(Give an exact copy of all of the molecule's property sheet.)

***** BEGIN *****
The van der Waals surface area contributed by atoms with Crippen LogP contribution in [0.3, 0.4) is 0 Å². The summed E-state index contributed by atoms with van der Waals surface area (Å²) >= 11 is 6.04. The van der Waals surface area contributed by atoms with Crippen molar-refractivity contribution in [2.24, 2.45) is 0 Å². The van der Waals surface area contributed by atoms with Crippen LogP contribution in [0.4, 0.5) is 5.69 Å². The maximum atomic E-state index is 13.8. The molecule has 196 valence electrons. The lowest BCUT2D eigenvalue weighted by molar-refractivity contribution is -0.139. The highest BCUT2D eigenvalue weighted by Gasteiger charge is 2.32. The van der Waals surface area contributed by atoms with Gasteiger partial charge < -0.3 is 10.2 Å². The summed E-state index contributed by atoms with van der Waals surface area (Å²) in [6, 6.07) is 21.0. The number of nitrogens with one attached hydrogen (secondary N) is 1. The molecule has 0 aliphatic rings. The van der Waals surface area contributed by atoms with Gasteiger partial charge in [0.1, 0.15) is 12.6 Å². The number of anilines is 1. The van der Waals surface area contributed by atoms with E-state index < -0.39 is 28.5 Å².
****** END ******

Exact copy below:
The van der Waals surface area contributed by atoms with Crippen LogP contribution in [0.3, 0.4) is 0 Å². The summed E-state index contributed by atoms with van der Waals surface area (Å²) >= 11 is 6.04. The van der Waals surface area contributed by atoms with Crippen molar-refractivity contribution in [2.24, 2.45) is 0 Å². The van der Waals surface area contributed by atoms with Crippen LogP contribution in [0.4, 0.5) is 5.69 Å². The maximum atomic E-state index is 13.8. The molecule has 196 valence electrons. The lowest BCUT2D eigenvalue weighted by molar-refractivity contribution is -0.139. The highest BCUT2D eigenvalue weighted by Gasteiger charge is 2.32. The van der Waals surface area contributed by atoms with Gasteiger partial charge < -0.3 is 10.2 Å². The summed E-state index contributed by atoms with van der Waals surface area (Å²) in [6, 6.07) is 21.0. The number of nitrogens with one attached hydrogen (secondary N) is 1. The molecule has 0 aliphatic rings. The van der Waals surface area contributed by atoms with Gasteiger partial charge in [0.1, 0.15) is 12.6 Å². The number of anilines is 1. The van der Waals surface area contributed by atoms with E-state index < -0.39 is 28.5 Å².